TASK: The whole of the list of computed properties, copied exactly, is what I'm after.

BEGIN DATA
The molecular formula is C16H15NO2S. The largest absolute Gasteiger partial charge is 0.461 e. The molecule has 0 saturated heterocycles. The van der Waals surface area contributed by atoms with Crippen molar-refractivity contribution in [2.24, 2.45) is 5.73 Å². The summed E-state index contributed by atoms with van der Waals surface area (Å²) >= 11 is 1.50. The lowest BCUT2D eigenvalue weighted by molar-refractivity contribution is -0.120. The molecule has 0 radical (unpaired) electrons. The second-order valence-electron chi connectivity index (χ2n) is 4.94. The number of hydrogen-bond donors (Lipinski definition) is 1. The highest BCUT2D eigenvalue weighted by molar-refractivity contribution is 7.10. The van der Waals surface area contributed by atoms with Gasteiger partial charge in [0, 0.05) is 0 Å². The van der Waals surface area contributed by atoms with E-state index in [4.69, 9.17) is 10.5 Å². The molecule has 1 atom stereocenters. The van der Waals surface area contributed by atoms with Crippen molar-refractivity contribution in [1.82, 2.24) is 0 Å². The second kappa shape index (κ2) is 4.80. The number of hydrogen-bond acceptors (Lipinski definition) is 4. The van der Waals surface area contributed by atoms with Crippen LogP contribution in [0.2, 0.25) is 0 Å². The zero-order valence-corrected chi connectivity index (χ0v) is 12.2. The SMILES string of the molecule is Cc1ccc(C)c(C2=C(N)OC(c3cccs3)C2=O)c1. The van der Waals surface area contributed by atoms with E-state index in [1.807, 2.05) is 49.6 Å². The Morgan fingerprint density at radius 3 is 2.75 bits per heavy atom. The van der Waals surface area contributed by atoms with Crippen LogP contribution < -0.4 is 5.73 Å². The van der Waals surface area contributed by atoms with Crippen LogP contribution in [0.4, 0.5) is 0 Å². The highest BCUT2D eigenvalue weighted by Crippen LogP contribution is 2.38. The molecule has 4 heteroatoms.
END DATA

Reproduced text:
The molecular formula is C16H15NO2S. The largest absolute Gasteiger partial charge is 0.461 e. The molecule has 0 saturated heterocycles. The van der Waals surface area contributed by atoms with Crippen molar-refractivity contribution in [2.24, 2.45) is 5.73 Å². The summed E-state index contributed by atoms with van der Waals surface area (Å²) >= 11 is 1.50. The lowest BCUT2D eigenvalue weighted by molar-refractivity contribution is -0.120. The molecule has 0 radical (unpaired) electrons. The second-order valence-electron chi connectivity index (χ2n) is 4.94. The number of hydrogen-bond donors (Lipinski definition) is 1. The highest BCUT2D eigenvalue weighted by molar-refractivity contribution is 7.10. The van der Waals surface area contributed by atoms with Gasteiger partial charge in [0, 0.05) is 0 Å². The van der Waals surface area contributed by atoms with E-state index in [4.69, 9.17) is 10.5 Å². The molecule has 1 atom stereocenters. The van der Waals surface area contributed by atoms with Crippen molar-refractivity contribution in [1.82, 2.24) is 0 Å². The second kappa shape index (κ2) is 4.80. The number of hydrogen-bond acceptors (Lipinski definition) is 4. The van der Waals surface area contributed by atoms with Crippen LogP contribution in [0.2, 0.25) is 0 Å². The zero-order valence-corrected chi connectivity index (χ0v) is 12.2. The SMILES string of the molecule is Cc1ccc(C)c(C2=C(N)OC(c3cccs3)C2=O)c1. The van der Waals surface area contributed by atoms with E-state index in [1.807, 2.05) is 49.6 Å². The Morgan fingerprint density at radius 3 is 2.75 bits per heavy atom. The van der Waals surface area contributed by atoms with Crippen LogP contribution < -0.4 is 5.73 Å². The van der Waals surface area contributed by atoms with Crippen LogP contribution in [0.4, 0.5) is 0 Å². The highest BCUT2D eigenvalue weighted by Crippen LogP contribution is 2.38. The molecule has 4 heteroatoms.